# A problem with my reasoning in a problem about combinations

I was given the following problem to solve:

A committee of five students is to be chosen from six boys and five girls. Find the number of ways in which the committee can be chosen, if it includes at least one boy.

My method was $\binom{6}{1}\binom{10}{4}= 1260$, using the logic of choosing $1$ boy, then choosing the rest. This was wrong, as the answer was $\binom{11}{5}-\binom{5}{5}= 461$. The correct answer's logic was committee with no restrictions – committee with no girls.

• Velcome to our site! – kjetil b halvorsen Jun 17 '14 at 11:00

Your method has two errors. First you are selecting one boy from 6 and the other four from the whole set of 10 (girls and boys). Further you are only selecting one boy when you should select all combination of 1, 2, 3, 4, 5 boys. Instead circumventing this route, you select five people from 11 people and subtract the term with zero boys Thus

it is either: ${11\choose5} - {5\choose5}$ or

it is $${6\choose1}{5\choose4}+{6\choose2}{5\choose3}+{6\choose3}{5\choose2}+{6\choose4}{5\choose1}+{6\choose5}{5\choose0}$$

Thanks

Satish

• This is the right answer, but it doesn't explain why the OP's method was wrong. – David Jun 17 '14 at 10:52
• Thank you! Have another more complicated one going to ask soon :( – user9856 Jun 17 '14 at 10:54
• I had indicated the two errors that he made in his method. He seems to think you can select one boy from 6 and the other four from the rest of 10 (11-1). That is the first error. Second error is that he seems to have closed out the solution with one boy combination when he should have considered all combination of 1 boy, 2 boys,... 5 boys. – Satish Ramanathan Jun 17 '14 at 10:54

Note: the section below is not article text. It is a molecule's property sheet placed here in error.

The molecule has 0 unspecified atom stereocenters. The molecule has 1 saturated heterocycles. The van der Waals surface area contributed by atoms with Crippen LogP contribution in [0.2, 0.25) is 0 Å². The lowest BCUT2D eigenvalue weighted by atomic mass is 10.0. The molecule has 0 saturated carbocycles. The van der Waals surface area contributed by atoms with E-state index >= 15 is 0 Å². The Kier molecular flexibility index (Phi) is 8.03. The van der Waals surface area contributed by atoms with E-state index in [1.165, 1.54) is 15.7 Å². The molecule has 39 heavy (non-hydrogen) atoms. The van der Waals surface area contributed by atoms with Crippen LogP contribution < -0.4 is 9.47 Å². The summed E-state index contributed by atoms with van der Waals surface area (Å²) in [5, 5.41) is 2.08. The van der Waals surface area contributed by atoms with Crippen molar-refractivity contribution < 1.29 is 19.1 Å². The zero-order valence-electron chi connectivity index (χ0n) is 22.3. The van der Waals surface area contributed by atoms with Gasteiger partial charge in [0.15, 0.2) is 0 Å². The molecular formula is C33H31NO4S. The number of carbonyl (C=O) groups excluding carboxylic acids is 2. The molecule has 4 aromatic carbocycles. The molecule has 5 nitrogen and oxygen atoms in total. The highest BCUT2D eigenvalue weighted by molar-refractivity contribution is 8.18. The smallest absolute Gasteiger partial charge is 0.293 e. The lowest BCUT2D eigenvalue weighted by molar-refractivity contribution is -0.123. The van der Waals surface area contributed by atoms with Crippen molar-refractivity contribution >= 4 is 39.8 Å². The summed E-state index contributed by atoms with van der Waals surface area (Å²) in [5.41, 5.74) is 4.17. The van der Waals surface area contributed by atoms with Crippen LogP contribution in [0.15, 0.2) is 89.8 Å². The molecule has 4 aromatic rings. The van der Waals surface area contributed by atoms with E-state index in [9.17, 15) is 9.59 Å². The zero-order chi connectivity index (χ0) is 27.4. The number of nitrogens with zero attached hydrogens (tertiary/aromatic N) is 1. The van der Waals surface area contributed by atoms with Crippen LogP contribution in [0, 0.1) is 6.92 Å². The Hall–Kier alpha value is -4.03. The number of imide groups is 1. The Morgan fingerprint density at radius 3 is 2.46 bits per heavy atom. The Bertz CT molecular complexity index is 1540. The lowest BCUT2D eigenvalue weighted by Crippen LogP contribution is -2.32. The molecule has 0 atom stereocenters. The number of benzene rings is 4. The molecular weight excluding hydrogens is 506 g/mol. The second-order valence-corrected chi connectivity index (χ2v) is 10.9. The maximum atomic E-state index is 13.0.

Your idea is to choose one boy and then four others, which might include further boys. Nice idea, but unfortunately it doesn't work: the reason why should be clear from the following choices.

1. Choose the boy $B_1$, then four more people $G_1,G_2,G_3,B_2$.
2. Choose the boy $B_2$, then four more people $G_1,G_2,G_3,B_1$.

These are two of the committees you have counted. . .

. . . BUT they are actually the same committee, so you should not have counted it twice.

Similarly, by following your method, a committee $B_1,B_2,B_3,G_1,G_2$ would be counted three times, and so on. This is why your method gives the wrong answer.

• Thank you! I see now why my idea was wrong... Is there a simple rule to remember concerning this type of questions? I keep finding myself using the wrong logic and ending up with the wrong answer... – user9856 Jun 17 '14 at 11:07
• Unfortunately I don't think there is a simple rule. It's largely a matter of experience, which is one of the reasons why counting problems can be difficult. But I would strongly recommend that whenever you solve a counting problem, you think very carefully about whether there is any possibility that you have counted the same outcome more than once. – David Jun 17 '14 at 11:11
• Okay, thanks again! :) – user9856 Jun 17 '14 at 11:14